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We know what sustainable development should look like — let’s do it

Will the new U.N. Sustainable Development Goals lead to a sustainable future? It’s up to us.

This article first appeared at Ensia.

Fifteen years ago, more than 190 countries, with input from many stakeholders, established a set of eight Millennium Development Goals, or MDGs, to guide global development work. Ranging from reducing by half the number of people living in extreme poverty to improving development governance, the goals represented an attempt by governments to set a limited number of priorities. In reality, they showed an inability to deliver on more ambitious action plans agreed in the 1990s at a number of United Nations conferences and summits. Some MDGs have been achieved, in part due to the financial crisis in 2008.

From Sept. 25 through 27, heads of state from around the world will meet at the U.N. in New York to agree on a new transformational agenda — the Sustainable Development Goals. The SDGs differ from the MDGs in two very important ways: First, the MDGs dealt with just development, while the SDGs deal with sustainable development. Second, the MDGs dealt with only developing countries and the SDGs deal with all countries.

The origins of the SDGs

The original idea to have SDGs replace the MDGs came from the governments of Colombia and Guatemala in July 2011. It became clear in the preparations for the 2012 U.N. global development meeting Rio+20 that the world would face complex problems in the coming decades.

By 2030 there will be roughly 1 billion additional people living on the planet, and close to 60 percent of the world’s population will live in urban areas. At the same time, the economic growth of China, India and other developing countries, along with climate change, will create additional stress. As a result, agriculture will have to produce 30 to 40 percent more food, primary energy demand will see a growth of 40 to 50 percent and water demand is expected to exceed global availability by 40 percent.

Will the SDGs succeed? That depends on four things. Coupled to this was the 2009 planetary boundaries research by Johan Rockström from the Stockholm Resilience Centre and Will Steffen from the Australian National University. It identified nine planetary boundaries we should not exceed. Their research suggested we were exceeding those boundaries or in danger of doing so in three areas (climate change, biodiversity loss and biogeochemical).

It took a three-year campaign by those advocating for the SDGs to persuade the world community that this was the right direction to go. Development ministries and many development NGOs initially opposed including sustainability in the development agenda. They had been looking for an “MDG+” agenda rather than a sustainable development agenda.

The path to success

The SDGs will address the challenges the world faces through a set of 17 goals and targets that fall into six broad themes:

  1. People: to ensure healthy lives, knowledge and the inclusion of women and children
  2. Dignity: to end poverty and fight inequality
  3. Planet: to protect our ecosystems for all societies and our children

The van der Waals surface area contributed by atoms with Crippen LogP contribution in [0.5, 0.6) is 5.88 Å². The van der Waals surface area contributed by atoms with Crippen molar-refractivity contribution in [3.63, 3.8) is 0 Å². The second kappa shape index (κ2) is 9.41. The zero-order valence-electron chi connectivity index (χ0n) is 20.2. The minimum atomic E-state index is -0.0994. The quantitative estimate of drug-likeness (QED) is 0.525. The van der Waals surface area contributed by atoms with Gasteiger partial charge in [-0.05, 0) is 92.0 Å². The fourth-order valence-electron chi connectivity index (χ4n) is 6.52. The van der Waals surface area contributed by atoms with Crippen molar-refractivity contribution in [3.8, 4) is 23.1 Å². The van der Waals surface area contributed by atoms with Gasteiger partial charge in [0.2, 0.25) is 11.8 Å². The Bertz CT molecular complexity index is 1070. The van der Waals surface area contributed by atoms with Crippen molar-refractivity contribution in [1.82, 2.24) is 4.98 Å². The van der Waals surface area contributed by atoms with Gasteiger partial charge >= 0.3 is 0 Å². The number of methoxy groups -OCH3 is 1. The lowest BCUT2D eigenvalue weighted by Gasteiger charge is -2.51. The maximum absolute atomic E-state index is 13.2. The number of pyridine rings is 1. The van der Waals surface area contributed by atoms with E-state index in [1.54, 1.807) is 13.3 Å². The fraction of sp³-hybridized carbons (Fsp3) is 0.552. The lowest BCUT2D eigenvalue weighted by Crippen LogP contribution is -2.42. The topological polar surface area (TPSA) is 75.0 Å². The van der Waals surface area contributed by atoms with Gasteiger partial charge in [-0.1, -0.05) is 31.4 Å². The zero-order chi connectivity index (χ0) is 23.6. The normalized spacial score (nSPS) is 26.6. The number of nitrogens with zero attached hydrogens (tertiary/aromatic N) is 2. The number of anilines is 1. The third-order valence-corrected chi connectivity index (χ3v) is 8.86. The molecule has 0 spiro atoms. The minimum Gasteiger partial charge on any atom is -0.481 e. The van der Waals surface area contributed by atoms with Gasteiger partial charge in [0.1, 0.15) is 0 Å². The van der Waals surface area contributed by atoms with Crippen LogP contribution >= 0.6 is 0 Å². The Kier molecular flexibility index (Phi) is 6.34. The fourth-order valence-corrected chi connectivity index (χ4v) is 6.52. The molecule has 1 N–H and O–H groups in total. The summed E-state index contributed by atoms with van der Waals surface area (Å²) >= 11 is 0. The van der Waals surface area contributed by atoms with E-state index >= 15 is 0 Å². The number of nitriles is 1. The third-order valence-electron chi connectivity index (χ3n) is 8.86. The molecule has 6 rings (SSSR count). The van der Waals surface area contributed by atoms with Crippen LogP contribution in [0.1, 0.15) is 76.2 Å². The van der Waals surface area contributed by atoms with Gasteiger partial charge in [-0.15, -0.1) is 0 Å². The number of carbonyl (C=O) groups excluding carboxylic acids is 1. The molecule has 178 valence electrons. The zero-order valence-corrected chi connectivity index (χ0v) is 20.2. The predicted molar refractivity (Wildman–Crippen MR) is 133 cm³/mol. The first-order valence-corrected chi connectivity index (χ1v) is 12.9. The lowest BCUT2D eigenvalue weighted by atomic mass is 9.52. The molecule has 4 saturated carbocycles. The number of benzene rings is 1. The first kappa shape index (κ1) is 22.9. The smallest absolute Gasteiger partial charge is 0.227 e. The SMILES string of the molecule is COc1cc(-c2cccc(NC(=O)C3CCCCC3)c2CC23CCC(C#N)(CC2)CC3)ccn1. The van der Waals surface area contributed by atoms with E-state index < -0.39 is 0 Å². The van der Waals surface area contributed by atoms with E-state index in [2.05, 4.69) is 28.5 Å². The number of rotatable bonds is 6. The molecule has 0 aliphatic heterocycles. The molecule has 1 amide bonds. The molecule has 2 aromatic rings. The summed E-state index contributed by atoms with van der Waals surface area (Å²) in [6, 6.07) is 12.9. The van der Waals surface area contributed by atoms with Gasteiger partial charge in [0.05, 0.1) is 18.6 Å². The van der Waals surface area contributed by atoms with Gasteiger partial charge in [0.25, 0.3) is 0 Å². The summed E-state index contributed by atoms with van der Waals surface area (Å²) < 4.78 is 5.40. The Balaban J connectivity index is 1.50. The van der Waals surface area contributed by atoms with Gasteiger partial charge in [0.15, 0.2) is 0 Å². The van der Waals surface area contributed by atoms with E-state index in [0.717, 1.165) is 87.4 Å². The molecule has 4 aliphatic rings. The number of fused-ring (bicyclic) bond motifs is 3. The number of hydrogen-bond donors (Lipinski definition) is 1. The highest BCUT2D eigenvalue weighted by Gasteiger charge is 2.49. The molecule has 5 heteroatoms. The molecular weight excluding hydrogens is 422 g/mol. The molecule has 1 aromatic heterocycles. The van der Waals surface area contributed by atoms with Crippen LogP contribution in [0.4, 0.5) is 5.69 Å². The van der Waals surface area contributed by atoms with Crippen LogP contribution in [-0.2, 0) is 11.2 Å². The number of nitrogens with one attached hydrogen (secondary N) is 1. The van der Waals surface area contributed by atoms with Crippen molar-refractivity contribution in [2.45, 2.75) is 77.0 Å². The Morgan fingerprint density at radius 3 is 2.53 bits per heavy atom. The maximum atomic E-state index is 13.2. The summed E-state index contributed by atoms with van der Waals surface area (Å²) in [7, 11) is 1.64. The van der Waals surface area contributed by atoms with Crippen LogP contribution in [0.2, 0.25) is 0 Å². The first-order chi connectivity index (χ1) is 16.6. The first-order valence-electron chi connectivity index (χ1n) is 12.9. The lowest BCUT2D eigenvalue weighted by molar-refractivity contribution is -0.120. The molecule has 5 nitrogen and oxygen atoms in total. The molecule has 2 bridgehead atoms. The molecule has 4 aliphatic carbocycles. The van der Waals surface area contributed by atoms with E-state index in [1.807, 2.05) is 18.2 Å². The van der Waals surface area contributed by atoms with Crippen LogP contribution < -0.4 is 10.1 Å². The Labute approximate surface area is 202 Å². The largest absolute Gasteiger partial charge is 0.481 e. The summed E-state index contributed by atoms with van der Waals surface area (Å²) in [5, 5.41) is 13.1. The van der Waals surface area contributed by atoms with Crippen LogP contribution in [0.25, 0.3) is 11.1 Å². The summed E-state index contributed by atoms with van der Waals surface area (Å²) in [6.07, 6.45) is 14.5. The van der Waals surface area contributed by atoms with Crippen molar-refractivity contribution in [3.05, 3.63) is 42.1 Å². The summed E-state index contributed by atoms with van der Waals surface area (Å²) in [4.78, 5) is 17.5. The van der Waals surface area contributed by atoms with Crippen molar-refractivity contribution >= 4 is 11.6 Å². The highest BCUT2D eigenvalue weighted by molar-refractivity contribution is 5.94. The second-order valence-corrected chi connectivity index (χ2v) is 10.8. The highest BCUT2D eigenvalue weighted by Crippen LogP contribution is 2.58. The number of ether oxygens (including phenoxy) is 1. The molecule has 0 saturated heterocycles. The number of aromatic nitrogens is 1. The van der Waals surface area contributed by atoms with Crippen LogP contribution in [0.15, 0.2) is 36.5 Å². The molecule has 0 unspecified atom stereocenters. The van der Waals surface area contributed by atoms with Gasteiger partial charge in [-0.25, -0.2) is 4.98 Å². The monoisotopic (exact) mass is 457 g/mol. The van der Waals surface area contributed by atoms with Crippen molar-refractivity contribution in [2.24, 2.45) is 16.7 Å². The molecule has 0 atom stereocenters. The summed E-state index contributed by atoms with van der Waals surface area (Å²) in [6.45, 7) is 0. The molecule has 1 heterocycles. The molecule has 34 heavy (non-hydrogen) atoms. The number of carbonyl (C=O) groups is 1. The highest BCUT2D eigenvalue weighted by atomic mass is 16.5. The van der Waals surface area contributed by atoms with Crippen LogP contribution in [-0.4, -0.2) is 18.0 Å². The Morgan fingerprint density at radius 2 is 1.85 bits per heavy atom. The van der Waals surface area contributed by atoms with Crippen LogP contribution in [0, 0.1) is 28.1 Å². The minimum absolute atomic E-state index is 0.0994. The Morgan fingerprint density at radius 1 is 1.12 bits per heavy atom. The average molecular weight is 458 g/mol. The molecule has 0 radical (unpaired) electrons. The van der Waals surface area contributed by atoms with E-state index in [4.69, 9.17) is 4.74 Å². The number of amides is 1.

4. Partnership: to catalyze global solidarity for sustainable development
  5. Prosperity: to grow a strong, inclusive and transformative economy
  6. Justice: to promote safe and peaceful societies and strong institutions

The MDGs attempted to halve those in poverty, but at last governments are committing to end poverty in all its forms everywhere by 2030. They are also starting to address the great inequality that has arisen over the past 20 years. And they are committing to promote sustained, inclusive and sustainable economic growth, full and productive employment and decent work for all.

Will the SDGs succeed? That depends on four things.

First, those working to achieve them must make a commitment to report and share good experiences.

Second, developed nations must be willing to transfer green technologies and knowledge to developing countries.

Third, governments meeting in Addis Ababa in July for the Financing for Development Conference must establish a solid financial framework to support the implementation of the goals by governments. This must include promoting green taxes and bonds and requiring large companies, in order to be listed on stock exchanges, to disclose information on policies, risks and results for environmental, social, employee-related, human rights, anti-corruption and bribery issues in their annual reports.

The path to a just, fair, equitable and sustainable world is within our grasp, but only if we work together — and quickly — to make it a reality. Finally, the U.N. climate change talks slated for Paris in November and December must give us a good road map on climate — a critical underpinning to all of the goals and targets.

By the end of 2015, governments will have agreed upon the direction for the SDGs. The job for the rest of us is to hold them accountable to what they have agreed and recognize that we all play our role in delivering this agenda.

The path to a just, fair, equitable and sustainable world is within our grasp, but only if we work together — and work quickly — to make it a reality. Let the words of Martin Luther King Jr. not be said of us:

“Over the bleached bones and jumbled residues of numerous civilizations are written the pathetic words, ‘Too late.’”

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